The kind of blatant sexuality that both Lana and her mom exuded intimidated me. Although I was very LA hip and trendy, I was also extremely modest. I was interested in boys in high school and always had one guy or another that I was dating. But I also had a fiery crush on my English teacher, Miss Elena Hernandez, and I didn’t know how to talk about that to my girlfriends. So while my sexuality was confusing to me and hidden from everyone I knew, the Gold women were right out there for the world to see, nothing equivocal about their sexual natures.

I spent a lot of time with Lana. We had a similar interest in and tolerance for smoking pot and then cruising around in our Chevys. Lana also liked barbiturates, “reds,” and alcohol. We didn’t know anything about the dangers of combining these drugs, but whenever Lana got loaded I did all the driving. Lana’s boyfriends tended to be wilder than any guys I would date, but we double-dated all of the time.

In our senior year of high school we both fell hopelessly in love with our boyfriends. Lana’s boyfriend, Steve, was her male counterpart. He was unfathomably handsome and he loved sedating drugs. My boyfriend Pat was into smoking pot and going to see live jazz; we spent many weekends at the various jazz clubs in LA.  He came from a working class Catholic family and he wasn’t able to go away to college because he had to stay home and help support his family. He ended up going to community college and later UCLA. In my first year of college at San Diego State, I flew home several times a month to see him, but I grew out of this habit as my social life in San Diego solidified.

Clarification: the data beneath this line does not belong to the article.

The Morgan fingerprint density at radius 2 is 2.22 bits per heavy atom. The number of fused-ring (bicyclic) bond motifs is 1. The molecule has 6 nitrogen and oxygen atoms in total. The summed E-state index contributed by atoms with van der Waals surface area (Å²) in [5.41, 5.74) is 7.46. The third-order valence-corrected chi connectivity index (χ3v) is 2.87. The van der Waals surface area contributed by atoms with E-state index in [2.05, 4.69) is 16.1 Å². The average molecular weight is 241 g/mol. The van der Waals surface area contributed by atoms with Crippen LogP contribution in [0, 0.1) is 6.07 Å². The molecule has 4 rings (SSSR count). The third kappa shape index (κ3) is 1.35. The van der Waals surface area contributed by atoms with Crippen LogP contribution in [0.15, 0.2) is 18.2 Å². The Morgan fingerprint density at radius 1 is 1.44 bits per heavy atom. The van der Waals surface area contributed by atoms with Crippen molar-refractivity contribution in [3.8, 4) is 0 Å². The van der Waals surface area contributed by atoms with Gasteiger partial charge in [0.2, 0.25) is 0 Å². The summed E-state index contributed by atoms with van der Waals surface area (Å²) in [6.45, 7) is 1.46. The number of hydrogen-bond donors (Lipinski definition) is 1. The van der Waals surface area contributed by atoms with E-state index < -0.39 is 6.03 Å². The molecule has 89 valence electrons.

Lana however never got over Steve and she was homesick all of the time during our freshman year. Finally she threw in the towel, quit school, and moved back to LA to live with him. We kept in touch at first, but then the connection grew cold. On one of my trips home I dropped in to see her. She was pale and haggard, and she had lost quite a bit of weight, going from an athletic size six to an emaciated size two. She opened the door just a few inches: it was two in the afternoon, but she was still wearing her shorty pajamas. I could see Steve on a folding chair in their sparely furnished apartment. He was wearing jeans and a tank top, his head was falling onto his chest, he looked loaded.

Where was her mother while all of this was going on? Why wasn’t anyone trying to save her? She had clearly fallen into the gutter.

I felt helpless to do anything, but I cared about her almost more than I could bear. I left my heart on her door step that day.